The European Council, for its part, requests the payment of 4 billion in three installments from 2021 to 2023, and the remainder in 2025. And among measures that could be fully covered by the fund, it cited “assistance to businesses and fishing communities”. , Short-time working and retraining programs, customs, customs, sanitary and phytosanitary controls, collection of indirect taxes and reintegration of EU citizens who have left the UK due to withdrawal ”.
Finally, the Council decides for a period of four years from January 1, 2020 to December 31, 2023, on the eligibility period for investments that can be covered by the Reserve. MEPs want a wide range starting from January 1, 2019.
> What distribution among member states?
This is the question that set the debates on fire. How to determine the share of funds going to each respective party? In its initial proposal, the Commission planned to distribute reserves among member states according to two main criteria: the value of fish caught in the UK’s exclusive economic zone and the extent of each country’s trade with the UK.
This “distribution key” would have enabled France to touch around 421 million euros and thus be the fourth beneficiary after Ireland, the Netherlands and Germany. An insufficient amount of money for French negotiators who, along with other member states, pushed to negotiate a delivery method that is reasonable in their eyesight.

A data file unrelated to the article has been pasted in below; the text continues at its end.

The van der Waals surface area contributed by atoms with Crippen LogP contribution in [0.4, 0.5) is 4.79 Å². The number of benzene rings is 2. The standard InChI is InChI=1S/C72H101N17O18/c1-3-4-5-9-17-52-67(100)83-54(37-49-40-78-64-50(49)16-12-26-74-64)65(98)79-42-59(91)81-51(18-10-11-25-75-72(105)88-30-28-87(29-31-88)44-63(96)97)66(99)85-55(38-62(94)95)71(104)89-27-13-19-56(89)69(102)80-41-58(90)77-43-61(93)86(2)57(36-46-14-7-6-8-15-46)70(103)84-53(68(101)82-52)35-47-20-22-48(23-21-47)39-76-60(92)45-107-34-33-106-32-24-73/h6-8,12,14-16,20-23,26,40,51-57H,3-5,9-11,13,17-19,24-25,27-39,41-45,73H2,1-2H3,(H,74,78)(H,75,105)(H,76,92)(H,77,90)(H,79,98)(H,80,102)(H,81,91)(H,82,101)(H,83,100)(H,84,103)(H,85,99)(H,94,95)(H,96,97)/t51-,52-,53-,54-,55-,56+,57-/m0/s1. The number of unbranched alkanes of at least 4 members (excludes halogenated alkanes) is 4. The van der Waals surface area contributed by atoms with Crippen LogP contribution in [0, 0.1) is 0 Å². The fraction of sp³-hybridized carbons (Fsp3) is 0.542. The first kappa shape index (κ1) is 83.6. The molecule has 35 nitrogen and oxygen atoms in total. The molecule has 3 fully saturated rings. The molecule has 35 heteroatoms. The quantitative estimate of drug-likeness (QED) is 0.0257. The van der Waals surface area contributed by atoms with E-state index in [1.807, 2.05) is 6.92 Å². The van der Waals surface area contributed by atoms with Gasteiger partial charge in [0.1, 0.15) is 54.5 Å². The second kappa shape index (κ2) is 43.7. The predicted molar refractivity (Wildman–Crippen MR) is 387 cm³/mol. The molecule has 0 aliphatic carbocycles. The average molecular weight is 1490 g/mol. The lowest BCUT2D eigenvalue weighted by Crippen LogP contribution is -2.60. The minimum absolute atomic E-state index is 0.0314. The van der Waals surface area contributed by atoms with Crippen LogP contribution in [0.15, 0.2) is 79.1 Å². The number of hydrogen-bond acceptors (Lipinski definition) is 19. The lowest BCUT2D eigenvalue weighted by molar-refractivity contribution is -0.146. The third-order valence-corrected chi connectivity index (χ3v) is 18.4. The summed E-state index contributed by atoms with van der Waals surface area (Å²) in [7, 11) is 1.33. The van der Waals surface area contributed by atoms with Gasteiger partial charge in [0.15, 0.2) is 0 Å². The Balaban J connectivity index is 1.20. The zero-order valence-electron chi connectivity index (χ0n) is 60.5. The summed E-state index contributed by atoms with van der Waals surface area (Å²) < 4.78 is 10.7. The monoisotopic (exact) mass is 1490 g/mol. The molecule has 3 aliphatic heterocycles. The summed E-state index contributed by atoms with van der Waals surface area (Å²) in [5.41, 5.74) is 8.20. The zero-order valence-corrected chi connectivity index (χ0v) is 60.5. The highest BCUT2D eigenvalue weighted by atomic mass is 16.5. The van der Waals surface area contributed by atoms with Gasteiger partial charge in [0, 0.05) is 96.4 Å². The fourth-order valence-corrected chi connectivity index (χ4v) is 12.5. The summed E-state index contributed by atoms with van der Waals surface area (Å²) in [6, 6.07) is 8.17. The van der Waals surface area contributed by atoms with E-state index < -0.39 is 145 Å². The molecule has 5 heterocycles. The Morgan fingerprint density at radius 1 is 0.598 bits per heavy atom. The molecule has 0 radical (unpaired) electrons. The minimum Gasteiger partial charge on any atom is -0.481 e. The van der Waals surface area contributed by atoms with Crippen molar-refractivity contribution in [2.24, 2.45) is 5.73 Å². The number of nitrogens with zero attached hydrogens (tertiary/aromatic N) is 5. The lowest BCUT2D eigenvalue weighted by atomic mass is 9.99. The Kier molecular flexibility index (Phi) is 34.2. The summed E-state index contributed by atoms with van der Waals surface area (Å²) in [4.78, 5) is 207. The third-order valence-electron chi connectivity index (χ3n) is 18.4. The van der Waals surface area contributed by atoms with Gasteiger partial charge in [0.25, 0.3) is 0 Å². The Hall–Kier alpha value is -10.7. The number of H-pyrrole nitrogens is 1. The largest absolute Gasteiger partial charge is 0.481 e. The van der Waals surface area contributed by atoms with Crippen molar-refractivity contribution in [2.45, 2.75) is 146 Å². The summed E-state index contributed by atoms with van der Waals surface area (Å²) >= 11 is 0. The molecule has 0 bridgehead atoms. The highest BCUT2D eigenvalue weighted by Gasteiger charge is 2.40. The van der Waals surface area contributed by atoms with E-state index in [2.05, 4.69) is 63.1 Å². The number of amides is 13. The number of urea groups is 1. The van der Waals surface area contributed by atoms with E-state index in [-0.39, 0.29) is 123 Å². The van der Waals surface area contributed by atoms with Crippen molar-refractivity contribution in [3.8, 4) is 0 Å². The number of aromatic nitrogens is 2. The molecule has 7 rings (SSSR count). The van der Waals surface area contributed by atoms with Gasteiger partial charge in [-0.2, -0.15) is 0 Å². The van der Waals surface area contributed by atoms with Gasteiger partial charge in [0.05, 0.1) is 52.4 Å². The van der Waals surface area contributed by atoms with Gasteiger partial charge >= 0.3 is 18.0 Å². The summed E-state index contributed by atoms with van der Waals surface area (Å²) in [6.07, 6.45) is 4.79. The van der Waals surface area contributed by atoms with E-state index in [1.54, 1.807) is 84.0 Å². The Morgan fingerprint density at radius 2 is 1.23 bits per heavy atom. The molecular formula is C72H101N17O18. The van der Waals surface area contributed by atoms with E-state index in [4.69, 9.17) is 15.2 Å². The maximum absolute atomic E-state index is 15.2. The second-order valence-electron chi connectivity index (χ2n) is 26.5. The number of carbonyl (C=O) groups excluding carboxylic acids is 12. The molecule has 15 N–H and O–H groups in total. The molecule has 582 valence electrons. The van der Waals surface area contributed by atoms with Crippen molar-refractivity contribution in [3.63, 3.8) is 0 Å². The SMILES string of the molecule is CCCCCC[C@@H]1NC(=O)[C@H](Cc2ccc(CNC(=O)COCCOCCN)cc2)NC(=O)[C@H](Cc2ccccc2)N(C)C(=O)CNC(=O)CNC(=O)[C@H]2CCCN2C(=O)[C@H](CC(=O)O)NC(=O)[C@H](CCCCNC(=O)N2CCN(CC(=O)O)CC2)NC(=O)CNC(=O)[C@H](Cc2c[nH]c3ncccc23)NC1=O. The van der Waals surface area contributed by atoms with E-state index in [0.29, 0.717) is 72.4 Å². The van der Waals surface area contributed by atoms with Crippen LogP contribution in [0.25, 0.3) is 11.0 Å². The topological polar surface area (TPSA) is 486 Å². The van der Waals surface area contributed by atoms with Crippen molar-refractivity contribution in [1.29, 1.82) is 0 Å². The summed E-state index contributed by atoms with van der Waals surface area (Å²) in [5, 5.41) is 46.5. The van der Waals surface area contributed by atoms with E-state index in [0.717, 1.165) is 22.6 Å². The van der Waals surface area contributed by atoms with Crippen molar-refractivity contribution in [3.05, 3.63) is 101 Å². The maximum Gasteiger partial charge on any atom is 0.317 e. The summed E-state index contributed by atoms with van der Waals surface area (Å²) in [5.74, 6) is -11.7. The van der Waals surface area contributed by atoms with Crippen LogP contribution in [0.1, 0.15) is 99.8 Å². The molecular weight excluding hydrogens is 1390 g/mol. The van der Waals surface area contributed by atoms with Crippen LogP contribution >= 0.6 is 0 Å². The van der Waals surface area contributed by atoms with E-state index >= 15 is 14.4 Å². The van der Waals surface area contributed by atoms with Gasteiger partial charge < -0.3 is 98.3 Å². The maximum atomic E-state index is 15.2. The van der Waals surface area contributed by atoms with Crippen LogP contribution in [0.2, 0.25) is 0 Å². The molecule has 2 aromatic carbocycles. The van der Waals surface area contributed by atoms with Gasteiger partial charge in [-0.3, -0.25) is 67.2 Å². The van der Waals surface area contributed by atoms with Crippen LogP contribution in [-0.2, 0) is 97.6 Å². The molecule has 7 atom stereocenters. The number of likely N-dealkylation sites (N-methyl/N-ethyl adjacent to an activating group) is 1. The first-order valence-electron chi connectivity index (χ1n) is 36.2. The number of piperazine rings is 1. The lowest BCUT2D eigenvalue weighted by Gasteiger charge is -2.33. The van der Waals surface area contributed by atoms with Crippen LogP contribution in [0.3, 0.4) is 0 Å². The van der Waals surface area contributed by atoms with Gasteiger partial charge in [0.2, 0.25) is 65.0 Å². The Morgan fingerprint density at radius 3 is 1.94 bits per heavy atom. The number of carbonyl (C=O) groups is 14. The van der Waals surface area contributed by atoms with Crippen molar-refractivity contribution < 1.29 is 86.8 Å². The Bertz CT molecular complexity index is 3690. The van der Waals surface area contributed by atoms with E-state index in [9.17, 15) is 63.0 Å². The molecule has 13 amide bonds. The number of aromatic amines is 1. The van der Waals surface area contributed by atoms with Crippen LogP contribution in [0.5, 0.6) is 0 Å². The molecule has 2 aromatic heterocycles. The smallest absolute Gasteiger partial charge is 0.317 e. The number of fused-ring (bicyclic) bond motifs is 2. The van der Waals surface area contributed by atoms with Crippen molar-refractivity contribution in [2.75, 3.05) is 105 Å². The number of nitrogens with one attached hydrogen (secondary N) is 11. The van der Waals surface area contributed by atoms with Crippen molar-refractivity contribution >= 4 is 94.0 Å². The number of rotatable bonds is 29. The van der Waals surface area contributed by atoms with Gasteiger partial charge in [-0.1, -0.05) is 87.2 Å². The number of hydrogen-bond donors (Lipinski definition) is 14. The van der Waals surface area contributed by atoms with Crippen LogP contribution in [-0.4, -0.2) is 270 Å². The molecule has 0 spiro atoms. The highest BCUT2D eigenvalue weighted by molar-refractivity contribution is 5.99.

Finally, the Council agreed to add a criterion related to the size of the population of the maritime areas bordering the United Kingdom (in this case, the population of Brittany, Normandy and Haute-Haute-de-Seine de-France on the French side). But) with this new distribution key, France should be the third beneficiary, after Ireland (1.064 billion euros) and the Netherlands (810 million), with a payment of 672 million euros. It is followed by Germany (591 million) and Belgium (353 million).
In total, 4.150 billion euros will be allocated on the basis of trade criteria, 600 million euros according to the fishing factor and 250 million euros under the test of border maritime zones.
> What are the next steps?
If the council’s proposal is ready to be negotiated, the MEP’s proposal must receive a green light from Parliament during the first plenary session in June, which should be a formality. The trial would then begin: the stage of negotiations between the European Council and the Parliament, which would have to put their proposals face-to-face and enter into an agreement under the auspices of the European Commission, which would play its arbitration role.
As noted above, points of disagreement remain, particularly on the payment schedule and eligibility period of the investment that may be covered by the fund. Nevertheless, the Council and the European Parliament already agree on the most sensitive point of distribution key. Therefore, the amounts to be distributed among the member states are similar in the two resolutions, making the discussions very convenient.
Pascal Arimont said, “I think this part of the file that I find the hardest has been settled before the trial began.” Hence a certain optimism about the possibility of reaching an agreement at the end of June.